On Reading: A Footnote

Publisher’s Weekly recently reported that bookstore sales dropped thirteen percent last November, the latest month surveyed. At the same time, not a week goes by when we don’t hear about another bookstore closing often a very fine one that you’d never expect to close or want to learn they had to.

How are we to reconcile these two facts with the apparent rise of literary reading discussed in yesterday’s posting?

The widely reported “surge” in library circulation, one that has been observed at libraries throughout this country, is one very plausible explanation. According to the Seattle Times, the Seattle area’s two library systems each loaned more that a million more items in 2008 than in the previous year.

The article cites the director of the King County Library System in Seattle who commented: “It’s an adage in the library world that the level of use or circulation at public libraries is inversely proportionate to the state of the economy. When the economy’s down, when things are tough, people come to libraries.”

Similarly, a headline in the Wall Street Journal yesterday read: “Folks Are Flocking to the Library.” The article then describes several libraries throughout the country that have experienced a sharp increase in library attendance and circulation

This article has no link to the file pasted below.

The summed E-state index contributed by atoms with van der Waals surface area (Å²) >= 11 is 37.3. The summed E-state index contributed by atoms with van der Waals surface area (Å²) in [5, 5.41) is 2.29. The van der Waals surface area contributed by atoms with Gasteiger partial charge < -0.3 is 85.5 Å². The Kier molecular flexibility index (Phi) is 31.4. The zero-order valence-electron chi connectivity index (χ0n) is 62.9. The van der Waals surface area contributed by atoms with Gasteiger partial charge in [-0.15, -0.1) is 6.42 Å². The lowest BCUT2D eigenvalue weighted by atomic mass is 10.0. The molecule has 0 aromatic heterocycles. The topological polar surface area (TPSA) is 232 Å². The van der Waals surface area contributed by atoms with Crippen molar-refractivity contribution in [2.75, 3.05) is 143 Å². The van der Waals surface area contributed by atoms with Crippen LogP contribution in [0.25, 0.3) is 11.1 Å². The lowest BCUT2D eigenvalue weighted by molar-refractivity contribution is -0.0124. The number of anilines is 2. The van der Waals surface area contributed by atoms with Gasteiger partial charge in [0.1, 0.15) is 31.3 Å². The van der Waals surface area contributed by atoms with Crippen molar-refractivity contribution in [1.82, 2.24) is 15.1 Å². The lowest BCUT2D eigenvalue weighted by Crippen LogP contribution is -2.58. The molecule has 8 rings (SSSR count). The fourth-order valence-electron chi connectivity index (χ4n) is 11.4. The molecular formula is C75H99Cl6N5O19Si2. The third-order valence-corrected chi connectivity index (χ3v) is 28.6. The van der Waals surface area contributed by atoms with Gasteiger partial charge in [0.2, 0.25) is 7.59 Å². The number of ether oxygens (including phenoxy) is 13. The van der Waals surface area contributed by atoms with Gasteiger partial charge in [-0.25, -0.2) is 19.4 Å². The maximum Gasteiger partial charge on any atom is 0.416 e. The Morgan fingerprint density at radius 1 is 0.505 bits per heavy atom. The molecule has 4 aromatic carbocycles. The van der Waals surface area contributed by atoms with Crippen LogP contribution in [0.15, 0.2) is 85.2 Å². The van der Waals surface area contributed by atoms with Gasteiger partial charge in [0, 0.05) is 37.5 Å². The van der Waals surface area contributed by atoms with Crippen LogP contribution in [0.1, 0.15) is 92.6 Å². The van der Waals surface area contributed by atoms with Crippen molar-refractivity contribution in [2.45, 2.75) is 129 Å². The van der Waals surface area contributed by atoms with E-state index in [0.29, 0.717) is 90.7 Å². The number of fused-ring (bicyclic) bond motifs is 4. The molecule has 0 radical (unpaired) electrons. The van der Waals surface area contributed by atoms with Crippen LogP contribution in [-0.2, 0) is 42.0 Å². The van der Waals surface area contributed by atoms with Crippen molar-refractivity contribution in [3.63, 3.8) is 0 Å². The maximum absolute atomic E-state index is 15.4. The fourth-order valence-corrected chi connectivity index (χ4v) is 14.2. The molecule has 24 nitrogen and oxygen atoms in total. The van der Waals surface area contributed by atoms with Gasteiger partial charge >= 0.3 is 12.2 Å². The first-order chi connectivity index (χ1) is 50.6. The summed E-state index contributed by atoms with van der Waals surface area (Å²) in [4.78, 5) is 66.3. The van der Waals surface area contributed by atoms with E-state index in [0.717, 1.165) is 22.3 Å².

These leaves open the question of what individuals are doing at the library. Are they checking job listings on the computer or doing their e-mailing? Are they watching videos on You Tube or downloading their favorite music album? Or could it be that they are actually going to the library to read a book or to check one out?

Perhaps then the NEA report of an increase in literary reading is occurring in spite of all those bookstore closings and the declining sales at those that have managed to remain in business. People may be a going to the library to check out the books they would like to read or that they can no longer afford to purchase. As the president of the American Library Associated observed the other day “people are discovering that you don’t have to spend anything to read a book if you have a library card.”